As much a tribute to the beauty of our fair city as a ballad to the seismic feels sparked by first love, just-released high school rom-com Young Hearts might seem like the sort of slice-of-life story to have sprung from the mind of an exceptionally talented Portland teen. But Sarah and Zachary Ray Sherman, the locally raised brother-sister team behind the film, are well past adolescence. Still, the two manage to capture the essence of a coming-of-age romance in what is Sarah Sherman's screenwriting and directing debut and Zachary Ray Sherman's second time behind the camera.
Though the role of "filmmaker" may be new, the siblings have spent years in the industry. Sarah Sherman pursued dancing for a time, while Zachary Ray Sherman continues to work as an actor, appearing in everything from the Oregon-filmed Netflix series Everything Sucks! to the CW's 90210 spinoff. Despite all of that experience, Young Hearts is their first collaboration to come to fruition.
Originally premiering at the Slamdance Film Festival as Thunderbolt in Mine Eye, the movie stars two of Zachary Ray Sherman's Everything Sucks! castmates: Anjini Taneja Azhar as a high school freshman, and Quinn Liebling, as her older brother's best friend in whom she's taken a love interest. Shot in just 15 days on a shoestring budget, Young Hearts managed to secure the support of the Duplass brothers, who came on as executive producers after a successful campaign on film-centric crowdfunding platform Seed&Spark.
Just before the widespread release of Young Hearts on Feb. 12, WW caught up with the siblings to discuss what it's like to shoot a film about the quintessential adolescent experience in their hometown.
WW: How did this project begin?
Sarah Sherman: We decided to film this movie, even though we didn't have any money, as a response to the years spent trying to make a TV show together while working gig-to-gig jobs in Los Angeles. I'd already moved back to Portland to have kids but was down [in Southern California] to see Zach in a play, and we had this conversation. The years are passing. Nothing is happening. We just have to make a movie on our own. I had a couple of really loose ideas, and Zach was into this little teenage love story.
Zachary Ray Sherman: I made a microbudget film in 10 days called Barbie's Kenny, which will play at Portland International Film Festival next month, and told Sarah we just needed to use that as a model—go figure out a way when it's impossible and piece things together with everything around you. That's fundamentally what made the Duplass brothers successful and famous, and that's why it's really strange and serendipitous they ended up springboarding us to where we are now.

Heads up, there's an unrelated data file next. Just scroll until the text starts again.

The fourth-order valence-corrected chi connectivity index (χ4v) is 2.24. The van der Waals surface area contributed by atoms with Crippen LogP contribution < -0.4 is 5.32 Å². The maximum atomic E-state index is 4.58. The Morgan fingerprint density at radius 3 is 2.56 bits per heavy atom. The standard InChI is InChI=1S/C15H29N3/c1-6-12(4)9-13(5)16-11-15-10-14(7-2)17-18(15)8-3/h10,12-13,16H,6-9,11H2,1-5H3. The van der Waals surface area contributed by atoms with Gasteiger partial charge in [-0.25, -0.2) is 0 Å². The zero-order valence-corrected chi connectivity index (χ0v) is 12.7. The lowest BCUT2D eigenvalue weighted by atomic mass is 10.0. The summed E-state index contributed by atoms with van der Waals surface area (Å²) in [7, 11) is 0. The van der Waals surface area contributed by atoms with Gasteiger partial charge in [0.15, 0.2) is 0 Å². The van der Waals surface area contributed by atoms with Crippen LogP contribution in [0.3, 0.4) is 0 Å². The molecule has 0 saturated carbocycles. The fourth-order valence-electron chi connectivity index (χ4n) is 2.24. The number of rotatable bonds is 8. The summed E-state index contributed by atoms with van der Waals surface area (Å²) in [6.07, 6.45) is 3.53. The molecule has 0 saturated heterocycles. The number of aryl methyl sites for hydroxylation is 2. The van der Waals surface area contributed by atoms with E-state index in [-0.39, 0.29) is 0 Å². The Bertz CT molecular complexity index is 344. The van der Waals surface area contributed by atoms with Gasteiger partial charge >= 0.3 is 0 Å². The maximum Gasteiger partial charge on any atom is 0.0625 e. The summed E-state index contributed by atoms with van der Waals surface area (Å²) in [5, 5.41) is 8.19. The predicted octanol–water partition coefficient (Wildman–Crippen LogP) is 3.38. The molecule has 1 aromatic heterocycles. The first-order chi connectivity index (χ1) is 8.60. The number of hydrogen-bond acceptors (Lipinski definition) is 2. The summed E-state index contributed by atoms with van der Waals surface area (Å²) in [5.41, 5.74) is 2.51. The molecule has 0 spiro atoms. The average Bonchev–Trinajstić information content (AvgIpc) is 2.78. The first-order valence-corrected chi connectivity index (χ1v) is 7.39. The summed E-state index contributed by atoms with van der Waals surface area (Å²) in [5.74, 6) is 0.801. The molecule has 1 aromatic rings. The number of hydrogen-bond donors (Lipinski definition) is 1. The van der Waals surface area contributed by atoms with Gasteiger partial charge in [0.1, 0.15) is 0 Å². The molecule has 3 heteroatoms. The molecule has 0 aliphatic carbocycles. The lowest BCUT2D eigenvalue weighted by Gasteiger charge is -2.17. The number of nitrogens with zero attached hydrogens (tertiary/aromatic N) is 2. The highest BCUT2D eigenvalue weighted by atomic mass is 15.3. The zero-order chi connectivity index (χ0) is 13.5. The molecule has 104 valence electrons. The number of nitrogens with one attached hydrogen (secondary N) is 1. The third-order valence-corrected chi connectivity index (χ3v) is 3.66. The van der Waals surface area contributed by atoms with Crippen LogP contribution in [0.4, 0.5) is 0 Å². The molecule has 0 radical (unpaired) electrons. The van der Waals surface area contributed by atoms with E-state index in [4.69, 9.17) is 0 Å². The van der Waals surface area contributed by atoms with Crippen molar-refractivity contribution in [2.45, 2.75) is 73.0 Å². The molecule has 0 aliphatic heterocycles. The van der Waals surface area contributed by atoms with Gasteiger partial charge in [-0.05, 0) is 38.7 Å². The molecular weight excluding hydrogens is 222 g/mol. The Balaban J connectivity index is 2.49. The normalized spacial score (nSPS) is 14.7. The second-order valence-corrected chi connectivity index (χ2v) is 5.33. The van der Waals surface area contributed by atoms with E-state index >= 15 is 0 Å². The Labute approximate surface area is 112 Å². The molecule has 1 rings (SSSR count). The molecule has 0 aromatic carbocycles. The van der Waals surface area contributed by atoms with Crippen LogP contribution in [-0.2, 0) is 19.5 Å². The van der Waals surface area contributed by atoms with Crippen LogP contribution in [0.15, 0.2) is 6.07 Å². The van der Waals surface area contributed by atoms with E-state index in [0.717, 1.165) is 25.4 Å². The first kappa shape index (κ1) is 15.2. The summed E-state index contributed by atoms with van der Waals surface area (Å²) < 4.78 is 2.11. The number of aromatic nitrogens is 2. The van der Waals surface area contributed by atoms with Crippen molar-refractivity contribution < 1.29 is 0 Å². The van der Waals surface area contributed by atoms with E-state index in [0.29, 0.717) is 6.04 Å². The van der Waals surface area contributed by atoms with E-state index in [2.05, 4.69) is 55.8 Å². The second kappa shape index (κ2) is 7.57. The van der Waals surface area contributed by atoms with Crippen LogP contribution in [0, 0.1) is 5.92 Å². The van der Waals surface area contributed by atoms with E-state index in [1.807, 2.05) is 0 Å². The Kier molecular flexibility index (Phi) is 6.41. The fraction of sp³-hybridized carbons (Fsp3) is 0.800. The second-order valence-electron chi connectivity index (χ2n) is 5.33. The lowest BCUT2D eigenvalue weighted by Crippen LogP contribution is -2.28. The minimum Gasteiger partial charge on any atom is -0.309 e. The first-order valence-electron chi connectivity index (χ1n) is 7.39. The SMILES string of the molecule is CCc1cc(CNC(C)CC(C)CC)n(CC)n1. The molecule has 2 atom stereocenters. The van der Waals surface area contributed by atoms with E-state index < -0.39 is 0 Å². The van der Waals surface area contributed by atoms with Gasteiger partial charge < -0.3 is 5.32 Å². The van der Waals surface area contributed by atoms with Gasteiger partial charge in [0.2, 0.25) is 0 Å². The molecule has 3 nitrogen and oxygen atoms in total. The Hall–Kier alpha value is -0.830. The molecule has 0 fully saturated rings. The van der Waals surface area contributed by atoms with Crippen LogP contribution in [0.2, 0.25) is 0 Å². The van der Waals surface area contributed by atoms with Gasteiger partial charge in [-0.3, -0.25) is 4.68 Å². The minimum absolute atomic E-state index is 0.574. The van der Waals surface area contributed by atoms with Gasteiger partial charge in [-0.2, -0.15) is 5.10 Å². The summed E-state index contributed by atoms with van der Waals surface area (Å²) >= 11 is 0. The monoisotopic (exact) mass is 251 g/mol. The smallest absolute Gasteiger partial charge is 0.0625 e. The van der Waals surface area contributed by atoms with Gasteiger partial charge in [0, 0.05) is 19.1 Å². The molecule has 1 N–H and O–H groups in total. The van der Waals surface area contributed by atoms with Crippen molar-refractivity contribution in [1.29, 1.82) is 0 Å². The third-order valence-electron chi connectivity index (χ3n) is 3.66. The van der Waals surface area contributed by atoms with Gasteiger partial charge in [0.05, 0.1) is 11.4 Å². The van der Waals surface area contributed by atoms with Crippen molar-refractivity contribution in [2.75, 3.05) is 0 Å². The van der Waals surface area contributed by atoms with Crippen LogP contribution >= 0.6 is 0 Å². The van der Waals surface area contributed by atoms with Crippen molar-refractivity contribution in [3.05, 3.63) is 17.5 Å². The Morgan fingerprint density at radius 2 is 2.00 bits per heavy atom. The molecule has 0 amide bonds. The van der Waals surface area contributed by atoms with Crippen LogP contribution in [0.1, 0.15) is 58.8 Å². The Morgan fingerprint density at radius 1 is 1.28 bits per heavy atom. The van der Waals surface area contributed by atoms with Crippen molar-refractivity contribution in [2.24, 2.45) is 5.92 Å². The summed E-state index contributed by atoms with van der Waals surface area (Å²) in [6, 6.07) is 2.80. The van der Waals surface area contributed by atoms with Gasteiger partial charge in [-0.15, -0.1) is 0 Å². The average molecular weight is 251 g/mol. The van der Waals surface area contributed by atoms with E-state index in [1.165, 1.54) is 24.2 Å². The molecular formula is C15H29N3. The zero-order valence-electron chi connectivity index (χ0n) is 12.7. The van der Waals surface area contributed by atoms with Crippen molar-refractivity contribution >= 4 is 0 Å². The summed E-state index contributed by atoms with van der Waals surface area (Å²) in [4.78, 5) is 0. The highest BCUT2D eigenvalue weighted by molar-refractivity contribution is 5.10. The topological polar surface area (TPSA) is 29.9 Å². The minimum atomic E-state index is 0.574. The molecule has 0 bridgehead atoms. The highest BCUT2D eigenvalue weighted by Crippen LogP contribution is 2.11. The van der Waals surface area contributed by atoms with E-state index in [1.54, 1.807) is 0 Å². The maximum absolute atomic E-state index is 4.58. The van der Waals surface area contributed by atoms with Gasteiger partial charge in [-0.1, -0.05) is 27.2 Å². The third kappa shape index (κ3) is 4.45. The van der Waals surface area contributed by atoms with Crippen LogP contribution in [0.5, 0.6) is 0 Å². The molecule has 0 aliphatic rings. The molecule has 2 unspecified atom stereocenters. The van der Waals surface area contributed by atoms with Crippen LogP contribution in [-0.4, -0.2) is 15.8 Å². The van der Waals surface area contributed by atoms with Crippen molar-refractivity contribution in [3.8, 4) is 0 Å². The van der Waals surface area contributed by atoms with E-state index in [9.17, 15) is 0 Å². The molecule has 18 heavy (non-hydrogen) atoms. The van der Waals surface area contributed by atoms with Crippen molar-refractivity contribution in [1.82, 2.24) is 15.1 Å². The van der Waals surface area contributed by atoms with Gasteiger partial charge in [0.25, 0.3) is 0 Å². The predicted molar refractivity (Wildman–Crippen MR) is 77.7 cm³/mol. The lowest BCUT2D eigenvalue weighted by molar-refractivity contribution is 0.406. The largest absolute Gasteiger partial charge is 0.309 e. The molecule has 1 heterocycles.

Was the story always set in Portland?
Zachary Ray Sherman: Oh yeah. Portland has such a lush, green, alive feel that really translates through cinema. What the sunshine looks like, how cameras capture your streets and interiors—it's such a different landscape than the desert in Los Angeles. It's cliché, but the Northwest in the fall becomes a character. The simple metaphoric aspect of the beauty and the vibrance of the reds and the yellows and the trees—that setting is so complementary to the feelings of these kids.
Sarah Sherman: Over the film's first halfish, as these two young people are getting together, we mostly see them outside walking and talking and spending time in their own little world of parks and trees, which I think Portland totally enhanced. Then, the second half, they're back at school, the real world's coming into their relationship, and I loved contrasting that with beautiful fall Portland. Shooting somewhere else would've been a bit different.
Was there any trouble securing locations for filming?
Zachary Ray Sherman: We escaped the whole permit game. It's a flag of DIY filmmaking pride.
Sarah Sherman: Honestly, for a film of our size this strapped for money, [permits] just wouldn't have been possible. I guess flying under the radar felt like a necessity because we would've been so slowed down otherwise.
Zachary Ray Sherman: When you don't really have much money, locations are a big deal, and we got this baby going by flying by the seat of our pants, pulling every resource we could from members of the community around us willing to open their doors. Sarah and I went to the Catholic school where the film was shot. Getting a school was going to be a huge obstacle for a microbudget, so the approval of our alma mater was definitely important.
Sarah Sherman: It was small, only a couple hundred kids per year, so we were close-ish with some of the faculty still around. The principal there now was a teacher when we were in school, and he was sweet as could be.
Zachary Ray Sherman: Coming back, shooting here at our former school, really mattered to me. This was where I first discovered acting and fell in love with the craft. This was where I first took classes and first saw a performance of Cyrano de Bergerac and became enamored with what acting could be. We have a character doing that play on that very stage, and immortalizing the place exactly as I remembered felt pretty special.
SEE IT: Young Hearts streams On Demand.